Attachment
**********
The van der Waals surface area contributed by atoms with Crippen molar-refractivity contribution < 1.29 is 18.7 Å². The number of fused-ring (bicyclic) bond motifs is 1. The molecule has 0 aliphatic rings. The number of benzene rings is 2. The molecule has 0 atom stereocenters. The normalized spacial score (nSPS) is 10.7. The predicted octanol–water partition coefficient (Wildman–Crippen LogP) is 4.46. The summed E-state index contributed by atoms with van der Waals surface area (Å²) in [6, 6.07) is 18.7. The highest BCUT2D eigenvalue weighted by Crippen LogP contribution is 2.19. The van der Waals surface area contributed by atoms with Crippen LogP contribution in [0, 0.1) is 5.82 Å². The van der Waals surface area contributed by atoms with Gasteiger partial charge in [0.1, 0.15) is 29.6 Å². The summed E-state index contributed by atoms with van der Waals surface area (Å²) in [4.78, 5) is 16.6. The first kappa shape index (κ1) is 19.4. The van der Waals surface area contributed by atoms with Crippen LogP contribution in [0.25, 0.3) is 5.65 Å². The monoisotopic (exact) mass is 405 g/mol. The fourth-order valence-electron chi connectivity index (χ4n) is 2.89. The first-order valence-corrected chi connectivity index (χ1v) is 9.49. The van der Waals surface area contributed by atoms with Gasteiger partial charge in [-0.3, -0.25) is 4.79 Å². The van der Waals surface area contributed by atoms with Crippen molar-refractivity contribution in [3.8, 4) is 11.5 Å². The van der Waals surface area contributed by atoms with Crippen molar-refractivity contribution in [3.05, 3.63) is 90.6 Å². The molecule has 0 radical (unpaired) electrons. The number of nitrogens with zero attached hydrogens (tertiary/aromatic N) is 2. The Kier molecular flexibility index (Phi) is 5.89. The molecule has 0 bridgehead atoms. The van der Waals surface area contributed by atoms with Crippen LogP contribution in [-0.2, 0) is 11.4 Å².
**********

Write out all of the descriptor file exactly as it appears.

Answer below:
The van der Waals surface area contributed by atoms with Crippen molar-refractivity contribution < 1.29 is 18.7 Å². The number of fused-ring (bicyclic) bond motifs is 1. The molecule has 0 aliphatic rings. The number of benzene rings is 2. The molecule has 0 atom stereocenters. The normalized spacial score (nSPS) is 10.7. The predicted octanol–water partition coefficient (Wildman–Crippen LogP) is 4.46. The summed E-state index contributed by atoms with van der Waals surface area (Å²) in [6, 6.07) is 18.7. The highest BCUT2D eigenvalue weighted by Crippen LogP contribution is 2.19. The van der Waals surface area contributed by atoms with Crippen LogP contribution in [0, 0.1) is 5.82 Å². The van der Waals surface area contributed by atoms with Gasteiger partial charge in [0.1, 0.15) is 29.6 Å². The summed E-state index contributed by atoms with van der Waals surface area (Å²) in [4.78, 5) is 16.6. The first kappa shape index (κ1) is 19.4. The van der Waals surface area contributed by atoms with Crippen LogP contribution in [0.25, 0.3) is 5.65 Å². The monoisotopic (exact) mass is 405 g/mol. The fourth-order valence-electron chi connectivity index (χ4n) is 2.89. The first-order valence-corrected chi connectivity index (χ1v) is 9.49. The van der Waals surface area contributed by atoms with Gasteiger partial charge in [-0.3, -0.25) is 4.79 Å². The van der Waals surface area contributed by atoms with Crippen molar-refractivity contribution in [3.8, 4) is 11.5 Å². The van der Waals surface area contributed by atoms with Crippen molar-refractivity contribution in [3.05, 3.63) is 90.6 Å². The molecule has 0 radical (unpaired) electrons. The number of nitrogens with zero attached hydrogens (tertiary/aromatic N) is 2. The Kier molecular flexibility index (Phi) is 5.89. The molecule has 0 bridgehead atoms. The van der Waals surface area contributed by atoms with Crippen LogP contribution in [-0.2, 0) is 11.4 Å².